Dailystocks.com - Ticker-based level links to all the information for the Stocks you own. Portal for Daytrading and Finance and Investing Web Sites
DailyStocks.com
What's New
Site Map
Help
FAQ
Log In
Home Quotes/Data/Chart Warren Buffett Fund Letters Ticker-based Links Education/Tips Insider Buying Index Quotes Forums Finance Site Directory
OTCBB Investors Daily Glossary News/Edtrl Company Overviews PowerRatings China Stocks Buy/Sell Indicators Company Profiles About Us
Nanotech List Videos Magic Formula Value Investing Daytrading/TA Analysis Activist Stocks Wi-fi List FOREX Quote ETF Quotes Commodities
Make DailyStocks Your Home Page AAII Ranked this System #1 Since 1998 Bookmark and Share


Welcome!
Welcome to the investing community at DailyStocks where we believe we have some of the most intelligent investors around. While we have had an online presence since 1997 as a portal, we are just beginning the forums section now. Our moderators are serious investors with MBA and CFAs with practical experience wwell-versed in fundamental, value, or technical investing. We look forward to your contribution to this community.

Recent Topics
Article by MTnews    (04-14-08 05:26 PM)

Daily Market Commentary for April 14, 2008 from Millennium-Traders.Com

Potentially good news today that North Dakota potentially has found enough Crude Oil which, if drilled, has the potential of eliminating our need for foreign oil. Sounds to me like this could turn out to be very good news for Americans… (read more http://www.millennium-traders.com/news/newscomment...

At the closing bell on the Stock Exchange, here is how the major world indices and major U.S. indices ended the session on the U.S. Markets:

DOW (Dow Jones Industrial Average) loss of 23.36 points on the day to end the session at 12,302.06

NYSE (New York Stock Exchange) loss of 13.27 points to end the session at 8,922.84

NASDAQ loss of 14.42 points for a close at 2,275.82

S&P 500 loss of 4.51 points for a close at 1,328.32

FTSE All-World ex-U.S. loss of 2.14 points to close at 240.74

FTSE RAFI 1000 loss of 36.45 points to close at 5,341.14

BEL 20 loss of 15.42 points on the day to end the session at 3,786.60

CAC 40 loss of 31.44 points on the day to end the session at 4,766.49

FTSE100 loss of 63.9 points on the day to end the session at 5,831.60

NIKKEI 225 triple digit loss of 406.2 points on the day to end the session at 12,917.50

News on the New York Stock Exchange (NYSE) today: advanced stocks 1,277; declined stocks 1,864; unchanged stocks 98; stocks hitting new highs 44; stocks hitting new lows 86. Daily Trading Range and end of day trading results for volatile NYSE stocks traded by active Day Traders today: Repsol YPF SA (REP) gained 6.42 points on the trading day, high on the trading day $44.85, low on the trading day $37.08, for a closing price at $43.44; Hess Corporation (HES) gained 8.43 points on the trading day, high on the trading day $103.55, low on the trading day $92.15, for a closing price at $101.19; Petroleo Brasileiro (PBR) gained 9.33 points on the trading day, high on the trading day $125.29, low on the trading day $110.92, for a closing price at $122.18; Wachovia Corporation (WB) shed 2.26 points on the trading day, high on the trading day $25.88, low on the trading day $24.65, for a closing price at $25.55; Potash Corporation of Saskatchewan, Incorporated (NYSE: POT) gained 3.43 points on the trading day, high on the trading day $184.42, low on the trading day $180.33, for a closing price at $181.90; CME Group, Incorporated (CME) shed 11.90 points on the trading day, high on the trading day $495.08, low on the trading day $476.97, for a closing price at $477.00; Monsanto Co (MON) gained 2.38 points on the trading day, high on the trading day $125.01, low on the trading day $120.89, for a closing price at $123.50; Mastercard Incorporated (MA) shed 1.50 points on the trading day, high on the trading day $230.00, low on the trading day $222.05, for a closing price at $227.10; Allegheny Technologies Incorporated (ATI) shed 3.15 points on the trading day, high on the trading day $78.08, low on the trading day $75.04, for a closing price at $75.30; SunTrust Banks Incorporated (STI) shed 3.58 points on the trading day, high on the trading day $53.67, low on the trading day $50.14, for a closing price at $50.36; Transocean, Incorporated (RIG) gained 6.81 points on the trading day, high on the trading day $152.50, low on the trading day $146.05, for a closing price at $151.89; Mechel Open Joint Stock Company (NYSE: MTL) shed 2.49 points on the trading day, high on the trading day $147.76, low on the trading day $140.71, for a closing price at $144.02.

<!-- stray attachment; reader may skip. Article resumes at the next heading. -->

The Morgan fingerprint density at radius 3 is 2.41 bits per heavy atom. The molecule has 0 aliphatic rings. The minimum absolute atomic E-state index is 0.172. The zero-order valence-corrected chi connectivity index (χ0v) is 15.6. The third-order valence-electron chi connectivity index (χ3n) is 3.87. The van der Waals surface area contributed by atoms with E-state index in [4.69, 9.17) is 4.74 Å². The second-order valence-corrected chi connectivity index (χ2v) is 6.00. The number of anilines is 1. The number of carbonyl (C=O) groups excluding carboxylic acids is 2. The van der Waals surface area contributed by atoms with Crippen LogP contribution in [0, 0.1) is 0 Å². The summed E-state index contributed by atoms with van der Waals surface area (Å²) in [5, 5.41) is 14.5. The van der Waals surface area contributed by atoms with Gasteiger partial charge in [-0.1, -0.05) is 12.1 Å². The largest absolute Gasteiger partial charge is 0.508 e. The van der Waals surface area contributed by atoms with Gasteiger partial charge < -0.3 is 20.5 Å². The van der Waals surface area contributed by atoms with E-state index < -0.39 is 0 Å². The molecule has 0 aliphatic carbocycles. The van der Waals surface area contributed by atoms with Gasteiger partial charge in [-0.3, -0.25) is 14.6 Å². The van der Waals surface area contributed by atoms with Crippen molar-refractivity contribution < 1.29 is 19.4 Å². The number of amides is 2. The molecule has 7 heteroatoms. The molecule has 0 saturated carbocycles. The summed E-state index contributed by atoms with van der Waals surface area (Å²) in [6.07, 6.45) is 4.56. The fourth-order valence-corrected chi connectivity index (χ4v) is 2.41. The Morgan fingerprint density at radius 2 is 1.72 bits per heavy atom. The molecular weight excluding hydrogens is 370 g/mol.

News on the NASDAQ today: advanced stocks 1.102; declined stocks 1,827; unchanged stocks 135; stocks hitting new highs 14; stocks hitting new lows 166. Trading range and end of day trading results for volatile NASDAQ stocks traded by active Day Traders today: NutriSystem Incorporated (NasdaqGS: NTRI) gained 1.31 points on the trading day, high on the trading day $19.85, low on the trading day $19.02, closing price $19.52; Apple Incorporated (NasdaqGS: AAPL) gained 0.64 points on the trading day, high on the trading day $149.25, low on the trading day $144.54, closing price $147.78; First Solar, Incorporated (NasdaqGS: FSLR) gained 5.80 points on the trading day, high on the trading day $277.50, low on the trading day $268.11, closing price $274.10; Intuitive Surgical, Incorporated (NasdaqGS: ISRG) shed 8.74 points on the trading day, high on the trading day $332.99, low on the trading day $315.78, closing price $324.84.

News on the American Stock Exchange (AMEX) today: advanced stocks 467; declined stocks 717; unchanged stocks 99; stocks hitting new highs 15; stocks hitting new lows 31.

U.S. March Retail & Food Sales rose 0.2% compared to consensus of a drop by 0.1%; U.S. March Retail & Food Sales Excluding-Autos rose 0.1%; February Retail & Food Sales revised to a drop by 0.4% from a drop by 0.6%.